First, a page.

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I ran ADWCleaner as suggested by exile360. It did find two entries:

PUP.Optional.Legacy             Ask
PUP.Optional.Legacy             AOL

So I had ADWCleaner go ahead and clean these two entries. I did a system reboot and ran it again. Found no more issues. What is strange is that she doesn't have the Ask toolbar or are we using or have ever used AOL.

So I will give this fix a try. Since the issue only appeared every so often, not everytime the browser was opened, I will have to play the waiting game.

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Yes, everything MB does should be logged and of course it is right?  So then stop telling me about it, just do it.  If people are too incompetent to go look up the logs then that is their problem.  Do not make useless verbosity the problem of competent people.  This is a multi-tab world.  If the original tab remains, then do NOTHING but log.  If the original tab is gone and there is nothing left, of course opening a new tab to show is fine.  These are not difficult scenarios to figure out.  The minimum action is the best action.  Let the user choose to act on their own time.  This is also the thing about updates.  Do them when I am NOT using the pc.  Ask for confirm and then WAIT until the pc is idle by pattern and observation.

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I don't think you understand how it works and what's actually happening which is what's causing the disconnect here.

Malwarebytes is not generating any pop-ups in your browser because it doesn't work that way (Malwarebytes never creates or blocks any pop-ups or browser pages at all).  Malwarebytes is only blocking the content of the pop-up that the site is showing because the page the pop-up comes from happens to be a blocked site in Malwarebytes block list.  Even if Malwarebytes showed no information/redirect page and only logged, you'd still have to deal with the pop-ups, only their content would be different.  You would see something like this instead, but it would still be there and would still show up just as frequently:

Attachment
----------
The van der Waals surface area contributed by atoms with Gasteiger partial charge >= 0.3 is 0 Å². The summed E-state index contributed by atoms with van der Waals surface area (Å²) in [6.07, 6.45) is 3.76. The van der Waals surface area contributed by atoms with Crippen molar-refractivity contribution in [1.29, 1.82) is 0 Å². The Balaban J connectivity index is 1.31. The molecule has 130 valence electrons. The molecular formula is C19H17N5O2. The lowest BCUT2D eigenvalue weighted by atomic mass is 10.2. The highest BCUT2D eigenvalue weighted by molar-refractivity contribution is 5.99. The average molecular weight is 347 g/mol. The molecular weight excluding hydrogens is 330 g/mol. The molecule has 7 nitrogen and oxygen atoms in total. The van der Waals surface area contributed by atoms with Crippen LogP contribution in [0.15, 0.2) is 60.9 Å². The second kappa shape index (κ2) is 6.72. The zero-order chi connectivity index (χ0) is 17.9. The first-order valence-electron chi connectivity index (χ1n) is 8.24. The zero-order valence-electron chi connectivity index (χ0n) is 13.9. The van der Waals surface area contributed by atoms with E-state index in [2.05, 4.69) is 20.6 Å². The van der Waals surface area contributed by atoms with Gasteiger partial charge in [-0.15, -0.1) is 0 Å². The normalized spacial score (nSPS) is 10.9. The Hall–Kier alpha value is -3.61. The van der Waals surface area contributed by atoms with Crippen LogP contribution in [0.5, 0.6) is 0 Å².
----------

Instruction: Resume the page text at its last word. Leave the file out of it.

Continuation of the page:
Blocked.png.b857c4246f44fad9d4d276d2c0c748d2.png

So as I said, if what is bothering you is the browser pop-ups, then you need to use a pop-up blocker because even if the content of the pop-up is from Malwarebytes, it is only because the connection is being redirected.  Malwarebytes is not generating the pop-ups themselves because it doesn't do that.  For example, if an embedded ad within a webpage is blocked by Malwarebytes, then you won't see a pop-up at all even though Malwarebytes blocked it.  It will still be logged just the same but no new browser window or tab will be shown because Malwarebytes does not and never has created any new tabs or browser windows/pop-ups because that isn't how it works.

Edited by exile360
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Thanks exile360!  That does help as an explanation.  But then, yes, I would want MB to close that browser tab and not pop-up.  The thing is for every action we or the community take there is a reaction from the botherware folks.  If you do something they can track you make it easy for them to bother you.  So, the thing is there are many 'infected' sites and I do not need a discussion on not going there because I do minimize my exposure but that is not an option.  These sites pop up or redirect ALL THE TIME and I want the malware detector to minimize my workload, which translates to DIGESTING the negative action and PREVENTING all further action from me.  That is USEFUL software.  That means, yes, in such a case, log it, and close the tab.

If I use a software that is JUST a pop-up blocker that can be tested for.  Nowadays we have EVIL sites like The Washington Post (not making a political statement here) that inform you that your policy of using an ad blocker is something they think they have a right to judge.  They do not.  I put in an ad blocker because I want one.  It's like they are telling me I can't clip my own newspaper.  That should be illegal and I am not joking.   To say use a pop-up blocker is then in the same space of a too specific software.  It's likely that MB is generic enough to avoid being called out in such a way for a while longer.